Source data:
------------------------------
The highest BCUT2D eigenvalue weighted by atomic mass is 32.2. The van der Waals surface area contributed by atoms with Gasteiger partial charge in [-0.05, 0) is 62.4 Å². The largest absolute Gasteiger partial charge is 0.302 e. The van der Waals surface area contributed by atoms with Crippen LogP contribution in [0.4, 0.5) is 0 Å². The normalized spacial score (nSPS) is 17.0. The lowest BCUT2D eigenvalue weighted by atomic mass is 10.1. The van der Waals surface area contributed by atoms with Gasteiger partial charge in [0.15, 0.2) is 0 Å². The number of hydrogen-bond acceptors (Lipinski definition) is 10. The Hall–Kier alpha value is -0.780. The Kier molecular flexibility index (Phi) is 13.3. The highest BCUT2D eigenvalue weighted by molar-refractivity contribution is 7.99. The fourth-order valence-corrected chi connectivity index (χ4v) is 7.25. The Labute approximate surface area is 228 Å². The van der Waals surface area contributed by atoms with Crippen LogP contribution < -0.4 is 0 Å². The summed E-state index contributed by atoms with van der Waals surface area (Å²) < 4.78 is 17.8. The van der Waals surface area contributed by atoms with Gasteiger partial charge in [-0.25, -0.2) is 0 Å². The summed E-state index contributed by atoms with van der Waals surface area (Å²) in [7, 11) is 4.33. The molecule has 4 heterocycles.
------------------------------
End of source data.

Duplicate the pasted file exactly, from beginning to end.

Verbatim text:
The highest BCUT2D eigenvalue weighted by atomic mass is 32.2. The van der Waals surface area contributed by atoms with Gasteiger partial charge in [-0.05, 0) is 62.4 Å². The largest absolute Gasteiger partial charge is 0.302 e. The van der Waals surface area contributed by atoms with Crippen LogP contribution in [0.4, 0.5) is 0 Å². The normalized spacial score (nSPS) is 17.0. The lowest BCUT2D eigenvalue weighted by atomic mass is 10.1. The van der Waals surface area contributed by atoms with Gasteiger partial charge in [0.15, 0.2) is 0 Å². The number of hydrogen-bond acceptors (Lipinski definition) is 10. The Hall–Kier alpha value is -0.780. The Kier molecular flexibility index (Phi) is 13.3. The highest BCUT2D eigenvalue weighted by molar-refractivity contribution is 7.99. The fourth-order valence-corrected chi connectivity index (χ4v) is 7.25. The Labute approximate surface area is 228 Å². The van der Waals surface area contributed by atoms with Crippen LogP contribution < -0.4 is 0 Å². The summed E-state index contributed by atoms with van der Waals surface area (Å²) < 4.78 is 17.8. The van der Waals surface area contributed by atoms with Gasteiger partial charge in [-0.25, -0.2) is 0 Å². The summed E-state index contributed by atoms with van der Waals surface area (Å²) in [7, 11) is 4.33. The molecule has 4 heterocycles.